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Obama gives new boost to nuclear energy

The U.S. nuclear energy industry may have something to cheer about.

Skeptics aren’t hard to find and just how things might turn out is anyone’s guess, but the Obama administration appears to be making a renewed push for nuclear power as a clean-energy solution.

The administration’s effort includes a proposal from President Obama to set aside more than $900 million for the Department of Energy for nuclear energy programs. The DOE also is expanding its $12.5 billion loan guarantee program to help speed along the development of advanced reactor projects. These new, smaller reactors have safer operating systems designed to prevent catastrophic failures such as the 2011 incident in Fukushima, Japan.

Also, House leaders have introduced the Nuclear Energy Innovation Capabilities Act to help the DOE lure private-sector investors to support next-generation reactor technologies.

The White House’s efforts include a new Gateway for Accelerated Innovation in Nuclear (GAIN) program. The program includes a new single point of contact at the Idaho National Lab, to again help accelerate development, and the publication of a nuclear energy infrastructure database.

The GAIN program also includes the establishment of a light-water reactor research, development and deployment group.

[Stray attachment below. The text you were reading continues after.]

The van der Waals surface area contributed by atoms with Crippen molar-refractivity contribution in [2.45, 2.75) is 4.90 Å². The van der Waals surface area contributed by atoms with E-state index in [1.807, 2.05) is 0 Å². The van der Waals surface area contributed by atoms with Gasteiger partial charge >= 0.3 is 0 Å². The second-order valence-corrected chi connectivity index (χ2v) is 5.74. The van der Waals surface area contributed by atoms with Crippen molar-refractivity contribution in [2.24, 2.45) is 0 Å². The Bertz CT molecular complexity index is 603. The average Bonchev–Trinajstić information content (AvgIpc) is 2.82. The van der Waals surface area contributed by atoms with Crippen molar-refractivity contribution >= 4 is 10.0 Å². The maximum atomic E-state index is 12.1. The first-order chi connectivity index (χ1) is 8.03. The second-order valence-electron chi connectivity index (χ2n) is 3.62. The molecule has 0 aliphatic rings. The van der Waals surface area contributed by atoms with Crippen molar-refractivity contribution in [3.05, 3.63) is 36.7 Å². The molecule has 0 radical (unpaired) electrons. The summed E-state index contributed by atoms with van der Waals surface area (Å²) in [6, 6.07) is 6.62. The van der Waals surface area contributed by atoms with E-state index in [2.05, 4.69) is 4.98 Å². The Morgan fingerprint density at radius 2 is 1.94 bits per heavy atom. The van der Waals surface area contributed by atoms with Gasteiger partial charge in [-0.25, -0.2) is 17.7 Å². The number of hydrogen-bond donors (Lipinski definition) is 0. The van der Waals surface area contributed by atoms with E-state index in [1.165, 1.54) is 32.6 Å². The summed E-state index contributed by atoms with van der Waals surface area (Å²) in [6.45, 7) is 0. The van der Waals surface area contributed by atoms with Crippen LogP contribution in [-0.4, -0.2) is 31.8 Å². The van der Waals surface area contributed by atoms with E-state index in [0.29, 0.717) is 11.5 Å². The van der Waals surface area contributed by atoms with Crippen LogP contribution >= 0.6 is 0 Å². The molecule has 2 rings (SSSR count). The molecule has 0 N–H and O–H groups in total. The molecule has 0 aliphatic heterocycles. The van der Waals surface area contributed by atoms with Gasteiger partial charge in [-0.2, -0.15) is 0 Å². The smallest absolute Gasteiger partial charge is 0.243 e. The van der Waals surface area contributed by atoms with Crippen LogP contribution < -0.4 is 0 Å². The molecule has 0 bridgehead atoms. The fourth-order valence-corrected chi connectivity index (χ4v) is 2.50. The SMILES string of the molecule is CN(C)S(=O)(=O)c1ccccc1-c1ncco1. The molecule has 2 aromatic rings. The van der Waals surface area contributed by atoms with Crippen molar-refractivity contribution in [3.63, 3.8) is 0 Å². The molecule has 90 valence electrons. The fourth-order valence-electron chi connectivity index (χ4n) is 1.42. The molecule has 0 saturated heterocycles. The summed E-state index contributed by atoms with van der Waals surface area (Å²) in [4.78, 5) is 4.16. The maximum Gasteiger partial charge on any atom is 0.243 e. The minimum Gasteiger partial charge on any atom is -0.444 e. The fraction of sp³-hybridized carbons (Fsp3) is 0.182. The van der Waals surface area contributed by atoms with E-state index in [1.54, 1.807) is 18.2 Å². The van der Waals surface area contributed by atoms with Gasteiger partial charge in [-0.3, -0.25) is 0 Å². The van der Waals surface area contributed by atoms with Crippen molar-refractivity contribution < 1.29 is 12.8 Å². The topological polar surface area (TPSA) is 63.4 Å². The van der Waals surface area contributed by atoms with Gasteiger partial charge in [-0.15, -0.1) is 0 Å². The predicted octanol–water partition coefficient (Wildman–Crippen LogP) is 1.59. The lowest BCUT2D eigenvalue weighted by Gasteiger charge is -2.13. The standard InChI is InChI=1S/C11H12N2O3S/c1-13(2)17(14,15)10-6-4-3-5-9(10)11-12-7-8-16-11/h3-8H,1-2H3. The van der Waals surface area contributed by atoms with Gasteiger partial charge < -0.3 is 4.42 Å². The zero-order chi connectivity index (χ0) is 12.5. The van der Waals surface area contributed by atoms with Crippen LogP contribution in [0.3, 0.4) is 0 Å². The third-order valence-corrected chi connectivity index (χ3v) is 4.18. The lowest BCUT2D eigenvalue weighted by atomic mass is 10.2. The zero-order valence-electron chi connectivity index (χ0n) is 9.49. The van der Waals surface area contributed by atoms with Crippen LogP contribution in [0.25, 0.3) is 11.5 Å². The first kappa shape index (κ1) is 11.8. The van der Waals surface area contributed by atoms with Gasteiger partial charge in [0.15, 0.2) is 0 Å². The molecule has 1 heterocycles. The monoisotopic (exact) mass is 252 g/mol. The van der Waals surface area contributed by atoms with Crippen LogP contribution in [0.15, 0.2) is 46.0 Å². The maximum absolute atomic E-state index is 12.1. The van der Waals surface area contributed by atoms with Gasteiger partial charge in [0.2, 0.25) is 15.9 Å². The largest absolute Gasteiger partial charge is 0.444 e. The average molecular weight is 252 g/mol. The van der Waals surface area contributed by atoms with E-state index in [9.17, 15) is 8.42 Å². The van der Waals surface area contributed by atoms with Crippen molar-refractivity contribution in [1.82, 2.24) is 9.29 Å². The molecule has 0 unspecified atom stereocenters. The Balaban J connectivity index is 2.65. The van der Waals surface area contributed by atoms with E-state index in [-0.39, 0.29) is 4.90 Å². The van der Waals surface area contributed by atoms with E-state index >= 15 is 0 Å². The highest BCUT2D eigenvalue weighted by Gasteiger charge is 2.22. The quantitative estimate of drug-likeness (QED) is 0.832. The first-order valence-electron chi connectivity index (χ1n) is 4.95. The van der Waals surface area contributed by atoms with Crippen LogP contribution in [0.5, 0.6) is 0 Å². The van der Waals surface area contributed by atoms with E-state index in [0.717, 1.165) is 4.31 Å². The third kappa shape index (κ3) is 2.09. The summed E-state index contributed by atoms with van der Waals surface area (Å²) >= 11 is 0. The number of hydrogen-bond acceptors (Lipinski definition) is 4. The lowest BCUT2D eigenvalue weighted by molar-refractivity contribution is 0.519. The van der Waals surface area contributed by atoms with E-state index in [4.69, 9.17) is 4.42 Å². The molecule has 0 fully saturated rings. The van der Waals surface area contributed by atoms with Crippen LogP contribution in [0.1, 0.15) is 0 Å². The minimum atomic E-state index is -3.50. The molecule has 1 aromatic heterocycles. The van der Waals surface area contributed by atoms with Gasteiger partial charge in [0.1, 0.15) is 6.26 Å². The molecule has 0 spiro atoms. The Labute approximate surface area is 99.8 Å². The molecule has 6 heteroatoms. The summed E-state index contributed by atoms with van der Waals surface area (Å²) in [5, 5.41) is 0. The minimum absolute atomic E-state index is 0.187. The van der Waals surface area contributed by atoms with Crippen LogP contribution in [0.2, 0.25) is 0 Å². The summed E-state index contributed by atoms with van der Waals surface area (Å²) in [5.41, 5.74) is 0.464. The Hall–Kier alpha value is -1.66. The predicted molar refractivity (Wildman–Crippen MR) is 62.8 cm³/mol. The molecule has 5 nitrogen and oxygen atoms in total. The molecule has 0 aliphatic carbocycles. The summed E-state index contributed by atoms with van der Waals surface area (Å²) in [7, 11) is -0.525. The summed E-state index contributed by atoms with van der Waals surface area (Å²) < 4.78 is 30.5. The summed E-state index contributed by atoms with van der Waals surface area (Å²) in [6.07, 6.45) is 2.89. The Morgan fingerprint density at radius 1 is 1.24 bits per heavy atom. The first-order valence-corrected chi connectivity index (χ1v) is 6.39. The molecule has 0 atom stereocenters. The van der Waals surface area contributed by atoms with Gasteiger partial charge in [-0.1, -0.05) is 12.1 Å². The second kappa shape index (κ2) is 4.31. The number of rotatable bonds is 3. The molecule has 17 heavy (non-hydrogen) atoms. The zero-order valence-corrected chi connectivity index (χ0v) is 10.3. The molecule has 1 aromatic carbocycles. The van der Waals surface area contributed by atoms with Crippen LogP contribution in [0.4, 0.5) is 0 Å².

These initiatives were all announced ahead of the multination climate talks this month in Paris, the aim of which is to reduce greenhouse gas emissions.

James Hansen, a former NASA climate scientist, and three other leading climate scientists used the talks to urge participating nations to focus more on nuclear energy.

“Nuclear, especially next-generation nuclear, has tremendous potential to be part of the solution to climate change,” Hansen said during a panel discussion at the COP21 conference. “The dangers of fossil fuels are staring us in the face. So for us to say we won’t use all the tools [such as nuclear energy] to solve the problem is crazy.”

Although nuclear energy last year generated about 60 percent of carbon-free electricity in the U.S., the nuclear energy industry has been facing an existential threat for some time. With natural gas prices plunging in recent years, nuclear energy is having a harder time than ever competing.

Advocates says that without the incentives and subsidies allocated to other clean energy sources – like wind and solar power – the industry is at a serious disadvantage.

Read full article at EnergyBiz